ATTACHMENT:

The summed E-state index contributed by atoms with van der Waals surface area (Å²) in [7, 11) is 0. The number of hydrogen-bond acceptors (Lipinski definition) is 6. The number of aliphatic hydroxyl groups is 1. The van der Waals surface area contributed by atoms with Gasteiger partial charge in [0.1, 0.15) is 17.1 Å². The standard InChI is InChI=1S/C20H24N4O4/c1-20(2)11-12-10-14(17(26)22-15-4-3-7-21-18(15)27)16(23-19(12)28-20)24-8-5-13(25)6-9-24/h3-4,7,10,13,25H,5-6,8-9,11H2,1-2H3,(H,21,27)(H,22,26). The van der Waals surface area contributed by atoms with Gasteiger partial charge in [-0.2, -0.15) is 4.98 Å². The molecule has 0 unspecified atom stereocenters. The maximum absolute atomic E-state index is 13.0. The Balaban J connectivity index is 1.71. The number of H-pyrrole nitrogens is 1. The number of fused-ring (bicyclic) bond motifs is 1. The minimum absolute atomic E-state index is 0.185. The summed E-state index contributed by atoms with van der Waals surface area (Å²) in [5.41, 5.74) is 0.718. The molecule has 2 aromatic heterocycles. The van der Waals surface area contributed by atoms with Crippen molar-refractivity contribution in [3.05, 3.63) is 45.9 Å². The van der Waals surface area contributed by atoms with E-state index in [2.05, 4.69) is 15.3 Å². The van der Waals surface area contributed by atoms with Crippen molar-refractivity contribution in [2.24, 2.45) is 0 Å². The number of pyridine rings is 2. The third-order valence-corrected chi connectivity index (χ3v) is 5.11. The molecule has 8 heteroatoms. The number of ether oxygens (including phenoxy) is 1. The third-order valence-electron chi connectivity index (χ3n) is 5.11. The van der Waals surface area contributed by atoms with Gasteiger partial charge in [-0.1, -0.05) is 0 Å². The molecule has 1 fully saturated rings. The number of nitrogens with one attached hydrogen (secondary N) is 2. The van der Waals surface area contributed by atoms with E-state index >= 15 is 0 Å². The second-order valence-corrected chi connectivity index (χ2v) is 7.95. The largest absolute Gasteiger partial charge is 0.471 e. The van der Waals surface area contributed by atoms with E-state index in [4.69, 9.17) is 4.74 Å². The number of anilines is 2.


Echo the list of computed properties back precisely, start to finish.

The summed E-state index contributed by atoms with van der Waals surface area (Å²) in [7, 11) is 0. The number of hydrogen-bond acceptors (Lipinski definition) is 6. The number of aliphatic hydroxyl groups is 1. The van der Waals surface area contributed by atoms with Gasteiger partial charge in [0.1, 0.15) is 17.1 Å². The standard InChI is InChI=1S/C20H24N4O4/c1-20(2)11-12-10-14(17(26)22-15-4-3-7-21-18(15)27)16(23-19(12)28-20)24-8-5-13(25)6-9-24/h3-4,7,10,13,25H,5-6,8-9,11H2,1-2H3,(H,21,27)(H,22,26). The van der Waals surface area contributed by atoms with Gasteiger partial charge in [-0.2, -0.15) is 4.98 Å². The molecule has 0 unspecified atom stereocenters. The maximum absolute atomic E-state index is 13.0. The Balaban J connectivity index is 1.71. The number of H-pyrrole nitrogens is 1. The number of fused-ring (bicyclic) bond motifs is 1. The minimum absolute atomic E-state index is 0.185. The summed E-state index contributed by atoms with van der Waals surface area (Å²) in [5.41, 5.74) is 0.718. The molecule has 2 aromatic heterocycles. The van der Waals surface area contributed by atoms with Crippen molar-refractivity contribution in [3.05, 3.63) is 45.9 Å². The van der Waals surface area contributed by atoms with E-state index in [2.05, 4.69) is 15.3 Å². The van der Waals surface area contributed by atoms with Crippen molar-refractivity contribution in [2.24, 2.45) is 0 Å². The number of pyridine rings is 2. The third-order valence-corrected chi connectivity index (χ3v) is 5.11. The molecule has 8 heteroatoms. The number of ether oxygens (including phenoxy) is 1. The third-order valence-electron chi connectivity index (χ3n) is 5.11. The van der Waals surface area contributed by atoms with Gasteiger partial charge in [-0.1, -0.05) is 0 Å². The molecule has 1 fully saturated rings. The number of nitrogens with one attached hydrogen (secondary N) is 2. The van der Waals surface area contributed by atoms with E-state index >= 15 is 0 Å². The second-order valence-corrected chi connectivity index (χ2v) is 7.95. The largest absolute Gasteiger partial charge is 0.471 e. The van der Waals surface area contributed by atoms with E-state index in [4.69, 9.17) is 4.74 Å². The number of anilines is 2.